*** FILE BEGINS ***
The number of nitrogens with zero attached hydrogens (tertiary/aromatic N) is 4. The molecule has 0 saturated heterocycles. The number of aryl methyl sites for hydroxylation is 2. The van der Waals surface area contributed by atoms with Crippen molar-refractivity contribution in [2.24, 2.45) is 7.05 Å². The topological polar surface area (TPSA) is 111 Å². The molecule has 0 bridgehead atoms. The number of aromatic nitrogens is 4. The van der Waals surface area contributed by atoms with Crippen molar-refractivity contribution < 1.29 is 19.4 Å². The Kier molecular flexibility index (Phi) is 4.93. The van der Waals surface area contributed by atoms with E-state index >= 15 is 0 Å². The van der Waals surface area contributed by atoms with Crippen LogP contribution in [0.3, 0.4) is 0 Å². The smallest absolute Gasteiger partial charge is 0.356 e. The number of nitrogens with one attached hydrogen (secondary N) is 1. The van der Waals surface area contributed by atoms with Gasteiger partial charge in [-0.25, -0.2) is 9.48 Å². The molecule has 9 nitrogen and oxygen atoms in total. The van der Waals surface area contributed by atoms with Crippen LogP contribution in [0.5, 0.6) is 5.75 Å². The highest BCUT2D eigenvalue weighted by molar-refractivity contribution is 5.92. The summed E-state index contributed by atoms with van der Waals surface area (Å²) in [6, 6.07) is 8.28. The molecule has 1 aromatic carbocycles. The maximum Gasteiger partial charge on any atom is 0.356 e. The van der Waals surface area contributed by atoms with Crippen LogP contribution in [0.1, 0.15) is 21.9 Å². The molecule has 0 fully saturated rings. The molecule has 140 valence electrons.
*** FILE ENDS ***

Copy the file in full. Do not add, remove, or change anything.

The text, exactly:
The number of nitrogens with zero attached hydrogens (tertiary/aromatic N) is 4. The molecule has 0 saturated heterocycles. The number of aryl methyl sites for hydroxylation is 2. The van der Waals surface area contributed by atoms with Crippen molar-refractivity contribution in [2.24, 2.45) is 7.05 Å². The topological polar surface area (TPSA) is 111 Å². The molecule has 0 bridgehead atoms. The number of aromatic nitrogens is 4. The van der Waals surface area contributed by atoms with Crippen molar-refractivity contribution < 1.29 is 19.4 Å². The Kier molecular flexibility index (Phi) is 4.93. The van der Waals surface area contributed by atoms with E-state index >= 15 is 0 Å². The van der Waals surface area contributed by atoms with Crippen LogP contribution in [0.3, 0.4) is 0 Å². The smallest absolute Gasteiger partial charge is 0.356 e. The number of nitrogens with one attached hydrogen (secondary N) is 1. The van der Waals surface area contributed by atoms with Gasteiger partial charge in [-0.25, -0.2) is 9.48 Å². The molecule has 9 nitrogen and oxygen atoms in total. The van der Waals surface area contributed by atoms with Crippen LogP contribution in [0.5, 0.6) is 5.75 Å². The highest BCUT2D eigenvalue weighted by molar-refractivity contribution is 5.92. The summed E-state index contributed by atoms with van der Waals surface area (Å²) in [6, 6.07) is 8.28. The molecule has 1 aromatic carbocycles. The maximum Gasteiger partial charge on any atom is 0.356 e. The van der Waals surface area contributed by atoms with Crippen LogP contribution in [0.1, 0.15) is 21.9 Å². The molecule has 0 fully saturated rings. The molecule has 140 valence electrons.